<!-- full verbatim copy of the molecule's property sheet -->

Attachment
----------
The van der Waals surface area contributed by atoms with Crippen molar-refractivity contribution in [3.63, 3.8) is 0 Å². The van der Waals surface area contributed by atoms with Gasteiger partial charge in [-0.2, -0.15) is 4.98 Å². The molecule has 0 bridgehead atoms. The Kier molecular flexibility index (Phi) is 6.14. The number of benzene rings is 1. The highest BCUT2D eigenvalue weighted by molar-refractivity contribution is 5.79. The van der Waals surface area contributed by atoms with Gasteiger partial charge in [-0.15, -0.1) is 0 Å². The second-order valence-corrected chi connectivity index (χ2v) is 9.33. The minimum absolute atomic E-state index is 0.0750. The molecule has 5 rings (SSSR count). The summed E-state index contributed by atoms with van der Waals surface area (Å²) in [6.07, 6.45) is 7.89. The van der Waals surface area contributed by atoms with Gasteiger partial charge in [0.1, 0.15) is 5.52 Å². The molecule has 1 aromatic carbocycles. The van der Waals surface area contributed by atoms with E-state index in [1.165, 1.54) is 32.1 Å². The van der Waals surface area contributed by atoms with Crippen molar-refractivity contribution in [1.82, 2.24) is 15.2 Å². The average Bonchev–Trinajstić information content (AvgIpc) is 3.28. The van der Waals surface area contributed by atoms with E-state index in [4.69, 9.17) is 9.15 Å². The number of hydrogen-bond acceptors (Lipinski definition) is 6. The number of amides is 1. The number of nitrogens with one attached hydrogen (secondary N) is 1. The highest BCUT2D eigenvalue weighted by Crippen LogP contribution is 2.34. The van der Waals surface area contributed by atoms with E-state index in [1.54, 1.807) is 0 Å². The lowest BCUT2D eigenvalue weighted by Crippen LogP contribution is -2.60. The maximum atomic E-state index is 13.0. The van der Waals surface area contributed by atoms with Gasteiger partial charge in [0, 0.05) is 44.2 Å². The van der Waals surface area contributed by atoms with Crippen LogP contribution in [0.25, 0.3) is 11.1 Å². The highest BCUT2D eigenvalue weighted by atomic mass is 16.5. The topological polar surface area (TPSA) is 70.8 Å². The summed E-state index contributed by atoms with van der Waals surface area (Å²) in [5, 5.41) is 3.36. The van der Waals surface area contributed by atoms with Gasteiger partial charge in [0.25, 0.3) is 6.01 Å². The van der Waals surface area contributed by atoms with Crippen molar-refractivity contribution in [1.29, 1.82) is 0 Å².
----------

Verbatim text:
The van der Waals surface area contributed by atoms with Crippen molar-refractivity contribution in [3.63, 3.8) is 0 Å². The van der Waals surface area contributed by atoms with Gasteiger partial charge in [-0.2, -0.15) is 4.98 Å². The molecule has 0 bridgehead atoms. The Kier molecular flexibility index (Phi) is 6.14. The number of benzene rings is 1. The highest BCUT2D eigenvalue weighted by molar-refractivity contribution is 5.79. The van der Waals surface area contributed by atoms with Gasteiger partial charge in [-0.15, -0.1) is 0 Å². The second-order valence-corrected chi connectivity index (χ2v) is 9.33. The minimum absolute atomic E-state index is 0.0750. The molecule has 5 rings (SSSR count). The summed E-state index contributed by atoms with van der Waals surface area (Å²) in [6.07, 6.45) is 7.89. The van der Waals surface area contributed by atoms with Gasteiger partial charge in [0.1, 0.15) is 5.52 Å². The molecule has 1 aromatic carbocycles. The van der Waals surface area contributed by atoms with E-state index in [1.165, 1.54) is 32.1 Å². The van der Waals surface area contributed by atoms with Crippen molar-refractivity contribution in [1.82, 2.24) is 15.2 Å². The average Bonchev–Trinajstić information content (AvgIpc) is 3.28. The van der Waals surface area contributed by atoms with E-state index in [4.69, 9.17) is 9.15 Å². The number of hydrogen-bond acceptors (Lipinski definition) is 6. The number of amides is 1. The number of nitrogens with one attached hydrogen (secondary N) is 1. The highest BCUT2D eigenvalue weighted by Crippen LogP contribution is 2.34. The van der Waals surface area contributed by atoms with E-state index in [1.54, 1.807) is 0 Å². The lowest BCUT2D eigenvalue weighted by Crippen LogP contribution is -2.60. The maximum atomic E-state index is 13.0. The van der Waals surface area contributed by atoms with Gasteiger partial charge in [0, 0.05) is 44.2 Å². The van der Waals surface area contributed by atoms with Crippen LogP contribution in [0.25, 0.3) is 11.1 Å². The highest BCUT2D eigenvalue weighted by atomic mass is 16.5. The topological polar surface area (TPSA) is 70.8 Å². The summed E-state index contributed by atoms with van der Waals surface area (Å²) in [5, 5.41) is 3.36. The van der Waals surface area contributed by atoms with Gasteiger partial charge in [0.25, 0.3) is 6.01 Å². The van der Waals surface area contributed by atoms with Crippen molar-refractivity contribution in [1.29, 1.82) is 0 Å².